It's hard to shake it.  It's hard to accept that I don't have those things.  It's hard to get drunk or go couch hopping because it just doesn't feel "right".  Like, it's going against the natural order of things. 

Get married.
Enjoy marriage.
Get pregnant.
Enjoy pregnancy.
Have baby.
Be a mom and do "mom" things.
Enjoy being a mom.
Raise family.
Enjoy family.

My alternate universe:

Get married.
Enjoy marriage.
Get pregnant.
Enjoy pregnancy.
Have baby.
Lose baby.
Total confusion. Plans derailed.  Go back to step 2.  Uh what? 

Maybe the dreams are working hand in hand with this weird universe I'm in.  I mean, the road's not supposed to be easy, is it?  I keep feeling like one day I'll wake up from reality.  I'll gasp for air, roll over and touch Wolfie as he sleeps in our co-sleeper, glance at my snoring husband, breathe a sigh of relief... "oh thank goodness it was all a dream" and go back to a peaceful sleep.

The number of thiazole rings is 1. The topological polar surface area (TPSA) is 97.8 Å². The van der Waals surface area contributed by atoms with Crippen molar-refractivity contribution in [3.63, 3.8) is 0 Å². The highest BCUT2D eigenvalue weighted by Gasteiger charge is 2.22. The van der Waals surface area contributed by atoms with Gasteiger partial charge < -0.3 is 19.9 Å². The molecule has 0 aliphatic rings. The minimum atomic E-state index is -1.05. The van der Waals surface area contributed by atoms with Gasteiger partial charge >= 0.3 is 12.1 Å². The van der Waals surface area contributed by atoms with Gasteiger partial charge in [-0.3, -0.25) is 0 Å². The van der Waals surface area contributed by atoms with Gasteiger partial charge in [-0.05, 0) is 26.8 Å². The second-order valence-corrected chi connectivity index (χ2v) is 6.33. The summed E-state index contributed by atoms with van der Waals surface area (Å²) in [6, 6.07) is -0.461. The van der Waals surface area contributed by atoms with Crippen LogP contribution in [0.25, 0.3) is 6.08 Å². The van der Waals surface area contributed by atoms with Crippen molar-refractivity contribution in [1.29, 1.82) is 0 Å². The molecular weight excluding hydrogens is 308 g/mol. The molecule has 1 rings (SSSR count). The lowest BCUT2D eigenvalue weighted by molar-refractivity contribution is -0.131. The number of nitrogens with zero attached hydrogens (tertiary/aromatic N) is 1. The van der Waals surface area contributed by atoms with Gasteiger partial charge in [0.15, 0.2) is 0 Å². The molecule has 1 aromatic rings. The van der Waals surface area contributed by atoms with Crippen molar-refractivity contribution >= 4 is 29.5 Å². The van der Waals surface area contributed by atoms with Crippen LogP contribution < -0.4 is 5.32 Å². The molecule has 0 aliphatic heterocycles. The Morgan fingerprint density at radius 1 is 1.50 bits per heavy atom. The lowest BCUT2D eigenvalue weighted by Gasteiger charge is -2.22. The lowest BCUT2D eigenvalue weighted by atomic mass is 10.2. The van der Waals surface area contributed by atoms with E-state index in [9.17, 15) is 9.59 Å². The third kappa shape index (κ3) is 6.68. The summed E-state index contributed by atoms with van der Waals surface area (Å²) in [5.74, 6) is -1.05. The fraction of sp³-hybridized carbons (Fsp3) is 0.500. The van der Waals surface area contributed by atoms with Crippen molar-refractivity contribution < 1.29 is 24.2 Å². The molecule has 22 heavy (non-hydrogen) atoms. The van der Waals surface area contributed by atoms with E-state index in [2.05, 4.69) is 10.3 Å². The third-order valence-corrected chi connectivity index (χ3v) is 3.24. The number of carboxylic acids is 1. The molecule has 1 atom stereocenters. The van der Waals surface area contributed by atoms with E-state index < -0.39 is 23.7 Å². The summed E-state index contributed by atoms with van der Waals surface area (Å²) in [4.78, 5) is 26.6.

No no.  I'm well aware that I'm living in reality, friends.  It's just a strange thin feeling I have sometimes.  Or maybe it's a fantasy.  Or maybe it's a dream. 

I have cruel dreams and I live in the original universe.  I lost my baby and I'm dealing with that.  My life was not meant to be so simple.  I don't follow the natural order of things. 

Monday, July 18, 2011


 Dear Wolf, it was about this time last year that you were conceived.  You were just a little simple-celled thing rapidly dividing and growing, releasing hormones and affecting the world around you.  For three days straight my kidneys were aching and I knew something was up.